With a history that spans over 4,000 years it is unsurprising that the making of green tea differs based on country, culture and tradition in which it is produced. There’s a vast multitude of green tea varieties produced in China and Japan. Sri Lanka too produces green tea but in much smaller quantities in comparison.

Green tea is not allowed to oxidise, and is unfermented. Leaves are plucked and immediately steamed or pan-fried (baked), rolled and fired. This kills the fermentation enzymes so no fermentation takes place. The tea retains its bright green colour and fresh, crisp taste.

Dilmah offers a selection of green teas, with respect to the age-old traditions of this venerated herb and its natural goodness, from some of the most exclusive tea cultures in the world.

 

Green Tea by Dilmah

Dilmah Tea Gardens

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Plucking fresh leaves

The process of tea manufacture begins with the tea leaves because the quality of the leaf determines the quality of the tea. In Sri Lanka plucking is done by hand while in other countries which predominantly manufacture green tea it happens by hand or with the help of a machine.

 

Sorting / Cleaning

The quality of the leaf determines the quality of the tea. Therefore, the carefully plucked leaves are sorted once more at the point of weighing ensuring that there are no coarse mature leaves and twigs that could affect the taste of tea.

 

Withering

The fresh leaves are often withered to reduce moisture content and to make the leaf pliable. In green tea manufacture this process is also called fanning or humidifying.

 

Steaming / Pan-frying

The withered leaves are steamed or pan-fried based on the style of tea being manufactured. For example Sencha green tea which comes from Japan is steamed while Chinese green teas are pan-fried. This process gives green tea its unique flavour.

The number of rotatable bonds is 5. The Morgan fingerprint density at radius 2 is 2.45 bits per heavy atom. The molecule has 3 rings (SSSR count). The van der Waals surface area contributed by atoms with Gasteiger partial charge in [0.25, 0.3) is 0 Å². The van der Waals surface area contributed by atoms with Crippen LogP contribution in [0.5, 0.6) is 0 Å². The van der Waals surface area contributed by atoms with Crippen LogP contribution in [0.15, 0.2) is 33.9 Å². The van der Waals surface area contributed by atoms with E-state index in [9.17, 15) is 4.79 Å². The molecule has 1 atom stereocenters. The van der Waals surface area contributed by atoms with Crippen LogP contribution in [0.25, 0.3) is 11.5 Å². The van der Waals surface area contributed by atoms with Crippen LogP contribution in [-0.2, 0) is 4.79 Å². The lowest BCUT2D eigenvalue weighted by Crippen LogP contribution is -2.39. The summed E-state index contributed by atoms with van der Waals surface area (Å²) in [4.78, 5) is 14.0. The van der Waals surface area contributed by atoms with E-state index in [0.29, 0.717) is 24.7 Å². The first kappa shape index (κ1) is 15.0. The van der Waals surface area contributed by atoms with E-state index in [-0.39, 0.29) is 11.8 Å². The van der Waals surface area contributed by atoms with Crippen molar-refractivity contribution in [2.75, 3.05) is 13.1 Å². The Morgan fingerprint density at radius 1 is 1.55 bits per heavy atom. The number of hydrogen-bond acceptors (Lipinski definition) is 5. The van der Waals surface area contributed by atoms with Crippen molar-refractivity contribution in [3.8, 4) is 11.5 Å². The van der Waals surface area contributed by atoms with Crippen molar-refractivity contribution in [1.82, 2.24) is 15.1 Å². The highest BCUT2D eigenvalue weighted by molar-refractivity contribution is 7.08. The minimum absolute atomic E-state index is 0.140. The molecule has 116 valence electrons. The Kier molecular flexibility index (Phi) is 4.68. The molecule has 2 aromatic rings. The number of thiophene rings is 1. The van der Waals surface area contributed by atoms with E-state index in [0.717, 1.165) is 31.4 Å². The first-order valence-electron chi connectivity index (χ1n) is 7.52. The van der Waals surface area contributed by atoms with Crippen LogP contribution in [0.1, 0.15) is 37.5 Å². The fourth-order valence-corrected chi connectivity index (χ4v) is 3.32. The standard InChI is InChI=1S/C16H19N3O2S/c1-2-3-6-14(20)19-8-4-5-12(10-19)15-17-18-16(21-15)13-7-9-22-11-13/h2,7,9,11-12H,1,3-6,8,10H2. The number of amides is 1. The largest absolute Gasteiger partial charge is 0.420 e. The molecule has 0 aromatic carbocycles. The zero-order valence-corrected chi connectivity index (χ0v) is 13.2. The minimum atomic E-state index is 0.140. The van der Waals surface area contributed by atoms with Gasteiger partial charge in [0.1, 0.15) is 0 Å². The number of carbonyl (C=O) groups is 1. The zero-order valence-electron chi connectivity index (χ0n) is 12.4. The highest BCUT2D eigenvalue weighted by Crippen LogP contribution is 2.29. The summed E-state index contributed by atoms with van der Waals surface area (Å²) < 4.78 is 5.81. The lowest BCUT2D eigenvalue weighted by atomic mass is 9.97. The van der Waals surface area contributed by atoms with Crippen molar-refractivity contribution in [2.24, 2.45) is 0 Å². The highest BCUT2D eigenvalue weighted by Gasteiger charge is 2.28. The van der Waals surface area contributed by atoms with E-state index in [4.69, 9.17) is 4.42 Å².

Rolling / Shaping

The tea leaves are gently rolled or shaped in a distinctive manner based on the style of green tea produced.

 

Firing (Drying)

The firing or drying deactivates the enzymes in the leaves that could possibly cause any fermentation. In case of Chinese green teas this is done either by exposing the leaves to the sunlight or by applying warm air to the leaves and them pan-firing them. Any natural enhancements to the tea take place at this stage. For example jasmine petals or flowers are added to the tea during drying.

 

Sifting and Grading

The tea proceeds straight from the dryer to be sifted and graded. Tea particles are separated by their shapes and sizes by sifting through a series of progressively finer meshes. The main grades are Leaf and Broken grades with the former being made of larger and longer particles which yield a lighter liquor and the latter, smaller particles which produce darker and stronger liquors.